Vot­ing is split on im­mense Cal­i­for­nia bond mea­sures

Lodi News-Sentinel - - LOCAL/STATE - By John My­ers

SACRA­MENTO — High-pro­file bal­lot mea­sures to ex­pand rent con­trol on apart­ments and roll back re­cent taxes on gaso­line failed to win sup­port in early Cal­i­for­nia elec­tion re­turns Tues­day, while vot­ers au­tho­rized bil­lions of dol­lars in new bor­row­ing and pos­si­bly paved the way for year-round day­light sav­ing time.

In vote tal­lies re­ported through early Wed­nes­day, a ma­jor­ity of the 11 statewide propo­si­tions ap­peared headed for pas­sage. A few tight con­tests may not be de­cided for sev­eral days. Un­der state law, none of the pro­posed laws can take ef­fect un­til elec­tion re­sults are cer­ti­fied early next month.

Sup­port­ers of the two mar­quee mea­sures on the statewide bal­lot, on rent con­trol and gas taxes, saw their pro­pos­als soundly re­jected.

Propo­si­tion 10 would have re­pealed a state law that, for more than two decades, has pro­hib­ited cities and coun­ties from im­pos­ing most forms of new rent con­trol. After cam­paign spend­ing of more than $100 mil­lion cam­paign in which op­po­nents — pre­dom­i­nantly groups rep­re­sent­ing Cal­i­for­nia land­lords — out­spent sup­port­ers 3 to 1, vot­ers ap­peared to op­pose the ini­tia­tive de­ci­sively. The re­sult would leave in place lo­cal re­stric­tions on rent con­trol poli­cies.

In early re­turns, Propo­si­tion 10 was be­ing soundly re­jected by al­most two-thirds of vot­ers. Should those num­bers hold, it will be one of the most lop­sided de­feats for an ini­tia­tive in re­cent years.

A closer but still un­suc­cess­ful cam­paign was waged for Propo­si­tion 6, which would have re­pealed a re­cent in­crease in the state gas tax and ve­hi­cle fees. The in­fu­sion of some $5.2 bil­lion in new rev­enues is ear­marked to re­pair Cal­i­for­nia’s roads and bridges and bol­ster mass tran­sit.

Crit­ics wrote the bal­lot mea­sure in hopes that vot­ers would re­peal the tax signed into law in 2017 by Gov. Jerry Brown. Propo­si­tion 6 would have also amended Cal­i­for­nia’s Con­sti­tu­tion to re­quire that fu­ture fuel taxes be ap­proved in a statewide elec­tion. But vote tal­lies showed the mea­sure re­jected by 55 per­cent of vot­ers as of Tues­day night.

Propo­si­tion 6 was put on the bal­lot through fund­ing from the Cal­i­for­nia Repub­li­can Party and GOP con­gres­sional lead­ers. But back­ers failed to pro­vide sub­stan­tial fi­nan­cial help to the cam­paign after the mea­sure qual­i­fied. As a re­sult, sup­port­ers were sig­nif­i­cantly out­spent by a $43-mil­lion op­po­si­tion cam­paign bankrolled by Democrats, the con­struc­tion in­dus­try and the Cal­i­for­nia Cham­ber of Com­merce.

Vot­ers hand­ily ap­proved two bond mea­sures, with a third nar­rowly lead­ing in early re­turns and a fourth trail­ing. In all, the bonds pro­posed more than $16 bil­lion for projects rang­ing from af­ford­able hous­ing to im­prove­ments at chil­dren’s hos­pi­tals across Cal­i­for­nia.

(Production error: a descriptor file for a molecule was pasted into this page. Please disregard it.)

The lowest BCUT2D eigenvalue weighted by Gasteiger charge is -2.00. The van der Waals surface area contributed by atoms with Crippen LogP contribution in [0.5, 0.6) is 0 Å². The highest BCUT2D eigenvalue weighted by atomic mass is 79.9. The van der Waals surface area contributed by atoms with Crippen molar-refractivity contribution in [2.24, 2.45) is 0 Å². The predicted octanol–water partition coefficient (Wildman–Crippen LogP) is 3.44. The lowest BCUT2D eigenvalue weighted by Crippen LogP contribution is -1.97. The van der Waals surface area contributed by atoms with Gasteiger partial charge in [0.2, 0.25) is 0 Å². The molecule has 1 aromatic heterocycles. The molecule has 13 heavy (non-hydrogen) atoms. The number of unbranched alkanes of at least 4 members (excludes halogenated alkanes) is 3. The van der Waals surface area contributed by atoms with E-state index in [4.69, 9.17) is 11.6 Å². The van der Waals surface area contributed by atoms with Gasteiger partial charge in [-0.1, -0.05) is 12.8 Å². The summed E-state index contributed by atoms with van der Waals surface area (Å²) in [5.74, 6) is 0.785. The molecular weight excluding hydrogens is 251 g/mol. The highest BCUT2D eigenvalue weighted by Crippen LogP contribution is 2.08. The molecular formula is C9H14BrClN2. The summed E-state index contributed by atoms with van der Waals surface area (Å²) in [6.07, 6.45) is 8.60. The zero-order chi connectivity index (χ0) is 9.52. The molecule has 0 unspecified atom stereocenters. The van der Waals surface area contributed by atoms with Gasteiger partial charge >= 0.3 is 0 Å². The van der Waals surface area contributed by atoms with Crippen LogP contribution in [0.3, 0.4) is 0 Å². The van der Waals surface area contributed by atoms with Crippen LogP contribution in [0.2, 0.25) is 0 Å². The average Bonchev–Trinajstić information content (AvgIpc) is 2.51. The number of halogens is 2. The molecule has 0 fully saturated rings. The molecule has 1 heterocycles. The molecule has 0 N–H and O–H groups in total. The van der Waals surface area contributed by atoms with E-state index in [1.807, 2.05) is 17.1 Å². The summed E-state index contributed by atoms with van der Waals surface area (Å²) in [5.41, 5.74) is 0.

But the largest bond mea­sure was trail­ing in early vote tal­lies: Propo­si­tion 3, which would ded­i­cate $8.9 bil­lion for wa­ter projects, in­clud­ing $750 mil­lion to re­pair wa­ter de­liv­ery sys­tems in the Cen­tral Val­ley and $200 mil­lion to help fix the state-owned Oroville Dam, which faced se­vere storm dam­age in 2017.

The com­bined $6 bil­lion ap­proved in Propo­si­tions 1 and 2 rep­re­sents the largest sin­gle in­fu­sion of state dol­lars to help fi­nance low-in­come hous­ing in more than a decade, at a time when Cal­i­for­ni­ans are see­ing a jump in hous­ing costs and home­less­ness.

Two bal­lot propo­si­tion cam­paigns ei­ther mir­rored or ex­tended bat­tles fought in the Leg­is­la­ture in 2018.

Propo­si­tion 8, which be­came the most ex­pen­sive bal­lot fight in Cal­i­for­nia his­tory, was los­ing by a wide mar­gin in early re­turns. The pro­posal would have re­quired clin­ics to pro­vide re­bates to in­sur­ers and pay a penalty on busi­ness rev­enues that ex­ceed 115 per­cent of cer­tain costs to de­liver care.

The dial­y­sis in­dus­try spent $110 mil­lion against Propo­si­tion 8. Op­po­nents ar­gued it would force cut­backs at dial­y­sis cen­ters. In all, the mea­sure marked the lat­est battle be­tween a union and the in­dus­try it has strug­gled to or­ga­nize.

Propo­si­tion 11, a failed leg­isla­tive ef­fort to re­quire am­bu­lance work­ers to re­main on call dur­ing their meal and rest breaks, found strong ap­proval Tues­day. The mea­sure en­sures the in­dus­try isn’t sub­ject to a re­cent Cal­i­for­nia Supreme Court rul­ing that man­dates rest breaks for se­cu­rity per­son­nel and could have been ap­plied to emer­gency crews.

The only other bal­lot mea­sure with enough sup­port for a vis­i­ble statewide cam­paign, one to im­pose new rules on farm an­i­mal con­fine­ment, ap­peared to pass with lit­tle prob­lem. Propo­si­tion 12 im­poses a ban, start­ing in 2020, on the sale of eggs from hens con­fined to an area with less than 1 square foot of us­able floor space per an­i­mal.

Propo­si­tion 12 was pro­posed by the Hu­mane So­ci­ety of the United States. But the mea­sure drew op­po­si­tion from Peo­ple for the Eth­i­cal Treat­ment of An­i­mals — which split with other an­i­mal rights groups — and the Hu­mane Farm­ing As­so­ci­a­tion, which said the ini­tia­tive would not go far enough in help­ing hens, pigs and calves.

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